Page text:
Since its completion, the Golden Gate Bridge has been a strange kind of killing machine, with a few people jumping off it every month, on average. Part of the reason is its lack of a barrier: You can hop over the short rail, and you’re off. But part of it too must be the momentum of notoriety; the more it is known for suicide, the more seductive it becomes as a suicide destination. One’s self-destruction takes on the grim glamour of the bridge’s entire history, which is as outsized and romanticized as a suicidal person’s perceptions of his own condition often are.
This reputation seems like it can only grow. Recently a documentary was made about the suicides, featuring some jump footage surreptitiously captured for the express purpose of the film. (Jason Kottke has a rundown of the controversy this aroused here.) The upshot—if you were filming someone jumping off a bridge, aren’t you morally obliged to stop filming and go and prevent their death? And if that attempt fails, shouldn’t you destroy the footage out of repesct for the family? (You could then style yourself like Werner Herzog in Grizzly Man filming himself listening to tapes of a man’s death that he then deems unfit for the rest of the world to hear.) As fascinating as I find the subject, I couldn’t watch this film, I don’t think. Am I being unnecessary squeamish? What fascinates me about the subject is the close connection between the sublime perspectives the bridge creates and the urge to end it all—the idea that certain forms of beauty can be annihilating. But then again I am also fascinated by people who throw themselves in front of moving trains (another under-reported but all too common occurance), which seems somehow more grisly and desperate. In both cases, death becomes a peculiar public performance—what David Blaine toys with in his deprivation stunts. In a culture that sometimes fetishizes the appearance of authenticity, these performances (unlike Blaine’s) are the ultimate. It makes me wonder if the concern with authenticity ultmately dignifies suicide, makes it seem a noble option, a dignified refusal to compromise rather than a tragic waste.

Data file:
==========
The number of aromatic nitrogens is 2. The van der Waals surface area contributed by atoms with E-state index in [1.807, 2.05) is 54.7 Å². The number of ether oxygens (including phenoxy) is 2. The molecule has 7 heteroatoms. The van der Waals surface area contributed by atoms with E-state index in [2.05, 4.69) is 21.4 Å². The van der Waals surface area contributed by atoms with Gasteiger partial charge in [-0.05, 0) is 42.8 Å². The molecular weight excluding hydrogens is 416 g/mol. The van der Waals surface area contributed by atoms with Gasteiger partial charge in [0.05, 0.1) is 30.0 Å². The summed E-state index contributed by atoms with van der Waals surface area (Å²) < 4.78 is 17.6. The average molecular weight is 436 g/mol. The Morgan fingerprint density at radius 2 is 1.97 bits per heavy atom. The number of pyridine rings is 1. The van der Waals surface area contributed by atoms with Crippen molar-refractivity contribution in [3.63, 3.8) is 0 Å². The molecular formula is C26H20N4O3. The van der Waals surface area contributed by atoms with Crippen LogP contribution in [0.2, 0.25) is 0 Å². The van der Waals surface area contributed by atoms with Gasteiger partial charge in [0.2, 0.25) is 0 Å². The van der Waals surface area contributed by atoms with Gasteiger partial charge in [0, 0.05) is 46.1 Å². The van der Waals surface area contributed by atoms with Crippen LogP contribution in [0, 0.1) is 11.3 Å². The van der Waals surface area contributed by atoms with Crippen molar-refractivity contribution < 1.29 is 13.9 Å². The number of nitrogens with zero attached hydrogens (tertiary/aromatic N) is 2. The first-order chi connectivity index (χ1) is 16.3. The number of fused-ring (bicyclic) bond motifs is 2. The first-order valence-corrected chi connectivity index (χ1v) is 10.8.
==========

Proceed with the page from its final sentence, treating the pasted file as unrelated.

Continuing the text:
We all know how critical it is to keep independent voices alive and strong online. Please consider a donation to support our work as an independent publisher devoted to the arts and humanities. Your donation will help PopMatters stay viable through these changing and challenging times where advertising no longer covers our costs. We need your help to keep PopMatters publishing. Thank you.
// Moving Pixels
"This week we take a look at the themes and politics of This Is the Police.READ the article